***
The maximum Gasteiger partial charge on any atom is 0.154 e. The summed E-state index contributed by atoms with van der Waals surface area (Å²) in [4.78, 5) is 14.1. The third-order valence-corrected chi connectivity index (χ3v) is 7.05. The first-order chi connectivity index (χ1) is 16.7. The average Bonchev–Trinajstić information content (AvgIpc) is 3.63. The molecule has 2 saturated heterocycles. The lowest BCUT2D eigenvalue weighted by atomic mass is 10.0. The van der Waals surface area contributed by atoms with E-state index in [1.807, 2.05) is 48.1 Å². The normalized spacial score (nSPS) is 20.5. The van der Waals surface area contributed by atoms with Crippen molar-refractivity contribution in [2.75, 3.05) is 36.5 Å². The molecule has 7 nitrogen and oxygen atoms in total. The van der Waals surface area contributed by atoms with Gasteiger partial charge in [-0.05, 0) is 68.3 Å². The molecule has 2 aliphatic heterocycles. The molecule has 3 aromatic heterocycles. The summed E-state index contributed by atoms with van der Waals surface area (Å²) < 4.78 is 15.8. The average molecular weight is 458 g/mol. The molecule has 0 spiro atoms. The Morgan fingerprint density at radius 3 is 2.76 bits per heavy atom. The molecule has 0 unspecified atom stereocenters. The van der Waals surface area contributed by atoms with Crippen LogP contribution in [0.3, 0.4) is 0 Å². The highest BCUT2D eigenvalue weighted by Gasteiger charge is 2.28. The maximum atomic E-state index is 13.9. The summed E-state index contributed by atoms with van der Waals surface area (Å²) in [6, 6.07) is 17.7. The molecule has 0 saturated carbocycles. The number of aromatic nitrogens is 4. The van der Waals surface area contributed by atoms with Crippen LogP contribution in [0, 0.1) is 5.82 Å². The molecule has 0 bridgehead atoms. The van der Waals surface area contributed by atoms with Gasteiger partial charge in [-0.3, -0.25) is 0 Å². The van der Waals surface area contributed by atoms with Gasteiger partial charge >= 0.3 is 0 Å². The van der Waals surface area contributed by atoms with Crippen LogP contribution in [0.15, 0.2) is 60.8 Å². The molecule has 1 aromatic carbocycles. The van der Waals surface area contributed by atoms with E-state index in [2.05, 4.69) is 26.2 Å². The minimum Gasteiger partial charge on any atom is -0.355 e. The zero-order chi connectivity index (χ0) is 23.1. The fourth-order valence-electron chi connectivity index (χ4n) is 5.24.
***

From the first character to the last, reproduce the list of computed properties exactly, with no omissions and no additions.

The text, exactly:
The maximum Gasteiger partial charge on any atom is 0.154 e. The summed E-state index contributed by atoms with van der Waals surface area (Å²) in [4.78, 5) is 14.1. The third-order valence-corrected chi connectivity index (χ3v) is 7.05. The first-order chi connectivity index (χ1) is 16.7. The average Bonchev–Trinajstić information content (AvgIpc) is 3.63. The molecule has 2 saturated heterocycles. The lowest BCUT2D eigenvalue weighted by atomic mass is 10.0. The van der Waals surface area contributed by atoms with E-state index in [1.807, 2.05) is 48.1 Å². The normalized spacial score (nSPS) is 20.5. The van der Waals surface area contributed by atoms with Crippen molar-refractivity contribution in [2.75, 3.05) is 36.5 Å². The molecule has 7 nitrogen and oxygen atoms in total. The van der Waals surface area contributed by atoms with Gasteiger partial charge in [-0.05, 0) is 68.3 Å². The molecule has 2 aliphatic heterocycles. The molecule has 3 aromatic heterocycles. The summed E-state index contributed by atoms with van der Waals surface area (Å²) < 4.78 is 15.8. The average molecular weight is 458 g/mol. The molecule has 0 spiro atoms. The Morgan fingerprint density at radius 3 is 2.76 bits per heavy atom. The molecule has 0 unspecified atom stereocenters. The van der Waals surface area contributed by atoms with Crippen LogP contribution in [0.3, 0.4) is 0 Å². The highest BCUT2D eigenvalue weighted by Gasteiger charge is 2.28. The maximum atomic E-state index is 13.9. The summed E-state index contributed by atoms with van der Waals surface area (Å²) in [6, 6.07) is 17.7. The molecule has 0 saturated carbocycles. The number of aromatic nitrogens is 4. The van der Waals surface area contributed by atoms with Crippen LogP contribution in [0, 0.1) is 5.82 Å². The molecule has 0 bridgehead atoms. The van der Waals surface area contributed by atoms with Gasteiger partial charge in [-0.3, -0.25) is 0 Å². The van der Waals surface area contributed by atoms with Gasteiger partial charge >= 0.3 is 0 Å². The van der Waals surface area contributed by atoms with Crippen LogP contribution in [0.15, 0.2) is 60.8 Å². The molecule has 1 aromatic carbocycles. The van der Waals surface area contributed by atoms with E-state index in [2.05, 4.69) is 26.2 Å². The minimum Gasteiger partial charge on any atom is -0.355 e. The zero-order chi connectivity index (χ0) is 23.1. The fourth-order valence-electron chi connectivity index (χ4n) is 5.24.